Saving The Deep opens at Chester Cathedral


A stunning, topical and thought-provoking installation opened in the cloisters of Chester Cathedral this week.

Created by North Wales artist, Jacha Potgieter, Saving The Deep features over ten sculptures each created from waste collected from just three beach visits.  The artist has donated his time creating the installation in order to raise awareness of pollution in our seas, as part of the cathedral’s year of extraordinary special events, Waves.

All of the sculptures within Saving The Deep depict endangered species.

Jacha’s love of animals is a key thread to his work, as is, he says, his relationship with the world and the people within it. Much of his oeuvre makes social comment; some is challenging to its viewers. Through it all, Jacha returns to the subject of conservation. Two of Jacha’s key paintings were auctioned at an important evening with Sir David Attenborough, Virginia McKenna and Brian May, in support for Hope 4 Apes. Jacha is an ambassador for Orangutan Appeal UK and Ape Action Africa.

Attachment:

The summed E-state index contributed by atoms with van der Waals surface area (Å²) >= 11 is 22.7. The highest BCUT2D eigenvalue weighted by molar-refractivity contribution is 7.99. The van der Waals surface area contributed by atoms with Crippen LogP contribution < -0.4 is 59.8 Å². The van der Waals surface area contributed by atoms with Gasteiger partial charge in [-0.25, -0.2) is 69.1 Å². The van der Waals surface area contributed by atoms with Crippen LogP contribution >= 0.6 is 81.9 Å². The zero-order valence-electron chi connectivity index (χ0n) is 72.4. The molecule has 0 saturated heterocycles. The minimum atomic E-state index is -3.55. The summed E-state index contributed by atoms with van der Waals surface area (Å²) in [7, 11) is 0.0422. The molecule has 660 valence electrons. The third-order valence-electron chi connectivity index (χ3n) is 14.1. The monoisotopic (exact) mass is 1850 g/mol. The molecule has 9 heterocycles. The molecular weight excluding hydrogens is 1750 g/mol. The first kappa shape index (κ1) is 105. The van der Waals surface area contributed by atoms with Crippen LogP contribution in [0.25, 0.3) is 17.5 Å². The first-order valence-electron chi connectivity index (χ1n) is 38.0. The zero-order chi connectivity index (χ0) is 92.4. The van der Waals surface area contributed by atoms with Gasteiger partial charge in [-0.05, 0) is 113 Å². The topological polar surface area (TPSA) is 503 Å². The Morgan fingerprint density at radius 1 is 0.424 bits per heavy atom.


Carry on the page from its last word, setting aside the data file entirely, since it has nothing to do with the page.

The recent hard-hitting statistic that there will be more plastic than fish in the sea by 2050 has really spurred Jacha on to raise as much awareness as possible about the marine species directly affected by plastic pollution as well as harmful human actions such as longline fishing.

Dean of Chester, Tim Stratford comments “It is easy to take water for granted but it is water that makes our wonderful world the beautiful and living place that it is. Through our Waves year, we seek to provoke thought about how we both care for and abuse the world God has given us.

Jacha’s work at Chester Cathedral demonstrates this abuse vividly in a hard-hitting manner.  It is essential viewing for all, and certainly should make us consider what waves we can each make.”

Saving The Deep is open now until Thursday 29 August 2019.    

Page last updated: 10th July 2019 11:06 AM